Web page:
Editors in good standing in the community can run for one of many levels of volunteer stewardship: this begins with "administrator", privileged users who can delete pages, prevent articles from being changed in case of vandalism or editorial disputes (setting protective measures on articles), and try to prevent certain persons from editing. Despite the name, administrators are not supposed to enjoy any special privilege in decision-making; instead, their powers are mostly limited to making edits that have project-wide effects and thus are disallowed to ordinary editors, and to implement restrictions intended to prevent certain persons from making disruptive edits (such as vandalism).

Fewer editors become administrators than in years past, in part because the process of vetting potential Wikipedia administrators has become more rigorous.

Bureaucrats name new administrators, solely upon the recommendations from the community.

Dispute resolution[edit]

Wikipedians often have disputes regarding content, which may result in repeatedly making opposite changes to an article, known as edit warring. Over time, Wikipedia has developed a semi-formal dispute resolution process to assist in such circumstances. In order to determine community consensus, editors can raise issues at appropriate community forums, or seek outside input through third opinion requests or by initiating a more general community discussion known as a request for comment.

Arbitration Committee[edit]

The Arbitration Committee presides over the ultimate dispute resolution process. Although disputes usually arise from a disagreement between two opposing views on how an article should read, the Arbitration Committee explicitly refuses to directly rule on the specific view that should be adopted. Statistical analyses suggest that the committee ignores the content of disputes and rather focuses on the way disputes are conducted, functioning not so much to resolve disputes and make peace between conflicting editors, but to weed out problematic editors while allowing potentially productive editors back in to participate. Therefore, the committee does not dictate the content of articles, although it sometimes condemns content changes when it deems the new content violates Wikipedia policies (for example, if the new content is considered biased). Its remedies include cautions and probations (used in 63% of cases) and banning editors from articles (43%), subject matters (23%), or Wikipedia (16%). Complete bans from Wikipedia are generally limited to instances of impersonation and anti-social behavior. When conduct is not impersonation or anti-social, but rather anti-consensus or in violation of editing policies, remedies tend to be limited to warnings

Community[edit]

Each article and each user of Wikipedia has an associated "Talk" page. These form the primary communication channel for editors to discuss, coordinate and debate.

Wikipedia's community has been described as cult-like, although not always with entirely negative connotations. The project's preference for cohesiveness, even if it requires compromise that includes disregard of credentials, has been referred to as "anti-elitism".

Wikipedians sometimes award one another virtual barnstars for good work. These personalized tokens of appreciation reveal a wide range of valued work extending far beyond simple editing to include social support, administrative actions, and types of articulation work.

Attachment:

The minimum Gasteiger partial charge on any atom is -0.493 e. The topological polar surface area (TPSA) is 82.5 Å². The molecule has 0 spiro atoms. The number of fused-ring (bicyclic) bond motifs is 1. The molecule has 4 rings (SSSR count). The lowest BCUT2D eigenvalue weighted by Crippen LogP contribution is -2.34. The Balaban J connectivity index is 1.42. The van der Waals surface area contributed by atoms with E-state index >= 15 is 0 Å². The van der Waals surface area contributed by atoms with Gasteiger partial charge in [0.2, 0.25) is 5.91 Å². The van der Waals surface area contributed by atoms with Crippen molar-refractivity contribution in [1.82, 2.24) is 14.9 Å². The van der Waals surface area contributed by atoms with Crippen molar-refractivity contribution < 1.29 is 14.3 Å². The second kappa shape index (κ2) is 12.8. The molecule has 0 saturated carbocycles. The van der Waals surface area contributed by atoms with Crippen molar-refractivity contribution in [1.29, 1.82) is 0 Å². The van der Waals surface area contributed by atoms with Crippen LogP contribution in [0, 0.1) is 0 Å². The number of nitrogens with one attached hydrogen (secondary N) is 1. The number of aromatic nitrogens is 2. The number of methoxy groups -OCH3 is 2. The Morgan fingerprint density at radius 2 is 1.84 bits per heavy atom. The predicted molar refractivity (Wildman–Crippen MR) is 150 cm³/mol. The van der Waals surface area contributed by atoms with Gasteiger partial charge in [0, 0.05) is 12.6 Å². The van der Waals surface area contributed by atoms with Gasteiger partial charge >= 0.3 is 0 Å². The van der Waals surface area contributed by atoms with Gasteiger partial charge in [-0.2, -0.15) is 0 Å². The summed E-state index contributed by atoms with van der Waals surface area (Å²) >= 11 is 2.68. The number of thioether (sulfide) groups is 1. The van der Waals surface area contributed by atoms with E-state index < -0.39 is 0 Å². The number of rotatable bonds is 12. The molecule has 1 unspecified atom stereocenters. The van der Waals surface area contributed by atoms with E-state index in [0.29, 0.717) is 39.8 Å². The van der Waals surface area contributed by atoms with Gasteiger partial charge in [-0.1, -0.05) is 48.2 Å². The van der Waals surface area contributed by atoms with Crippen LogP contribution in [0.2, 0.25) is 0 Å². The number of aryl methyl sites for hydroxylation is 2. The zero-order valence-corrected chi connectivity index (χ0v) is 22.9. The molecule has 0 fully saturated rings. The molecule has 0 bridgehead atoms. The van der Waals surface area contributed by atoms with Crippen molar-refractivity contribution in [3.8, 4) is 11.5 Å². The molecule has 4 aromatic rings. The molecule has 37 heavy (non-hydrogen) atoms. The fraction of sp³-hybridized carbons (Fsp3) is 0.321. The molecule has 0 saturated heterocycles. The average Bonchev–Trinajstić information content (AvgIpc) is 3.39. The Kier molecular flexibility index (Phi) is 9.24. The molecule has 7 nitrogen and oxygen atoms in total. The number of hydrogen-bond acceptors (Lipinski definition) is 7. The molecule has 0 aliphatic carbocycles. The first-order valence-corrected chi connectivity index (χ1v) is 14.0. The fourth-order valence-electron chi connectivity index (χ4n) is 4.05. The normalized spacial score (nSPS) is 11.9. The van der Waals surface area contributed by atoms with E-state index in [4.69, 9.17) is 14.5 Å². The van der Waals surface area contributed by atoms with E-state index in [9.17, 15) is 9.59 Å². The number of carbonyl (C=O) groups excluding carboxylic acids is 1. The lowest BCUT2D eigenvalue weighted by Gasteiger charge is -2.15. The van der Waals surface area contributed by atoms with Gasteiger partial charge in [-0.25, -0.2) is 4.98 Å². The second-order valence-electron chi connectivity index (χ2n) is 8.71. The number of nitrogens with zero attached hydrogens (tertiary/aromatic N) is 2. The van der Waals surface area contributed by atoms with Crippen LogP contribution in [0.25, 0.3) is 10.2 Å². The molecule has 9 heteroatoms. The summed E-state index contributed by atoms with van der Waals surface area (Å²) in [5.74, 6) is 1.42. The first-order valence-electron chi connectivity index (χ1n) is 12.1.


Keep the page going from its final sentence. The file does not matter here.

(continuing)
Wikipedia does not require that its editors and contributors provide identification. As Wikipedia grew, "Who writes Wikipedia?" became one of the questions frequently asked on the project. Jimmy Wales once argued that only "a community ... a dedicated group of a few hundred volunteers" makes the bulk of contributions to Wikipedia and that the project is therefore "much like any traditional organization". This method of evaluating contributions was later disputed by Aaron Swartz, who noted that several articles he sampled had large portions of their content (measured by number of characters) contributed by users with low edit counts.


Editors who fail to comply with Wikipedia cultural rituals, such as signing talk page comments, may implicitly signal that they are Wikipedia outsiders, increasing the odds that Wikipedia insiders may target or discount their contributions. Becoming a Wikipedia insider involves non-trivial costs: the contributor is expected to learn Wikipedia-specific technological codes, submit to a sometimes convoluted dispute resolution process, and learn a "baffling culture rich with in-jokes and insider references". Editors who do not log in are in some sense second-class citizens on Wikipedia, as "participants are accredited by members of the wiki community, who have a vested interest in preserving the quality of the work product, on the basis of their ongoing participation", but the contribution histories of anonymous unregistered editors recognized only by their IP addresses cannot be attributed to a particular editor with certainty.

Studies[edit]

A 2007 study by researchers from Dartmouth College found that "anonymous and infrequent contributors to Wikipedia [...] are as reliable a source of knowledge as those contributors who register with the site". Jimmy Wales stated in 2009 that "(I)t turns out over 50% of all the edits are done by just .7% of the users... 524 people... And in fact the most active 2%, which is 1400 people, have done 73.4% of all the edits." However, Business Insider editor and journalist Henry Blodget showed in 2009 that in a random sample of articles, most content in Wikipedia (measured by the amount of contributed text that survives to the latest sampled edit) is created by "outsiders", while most editing and formatting is done by "insiders".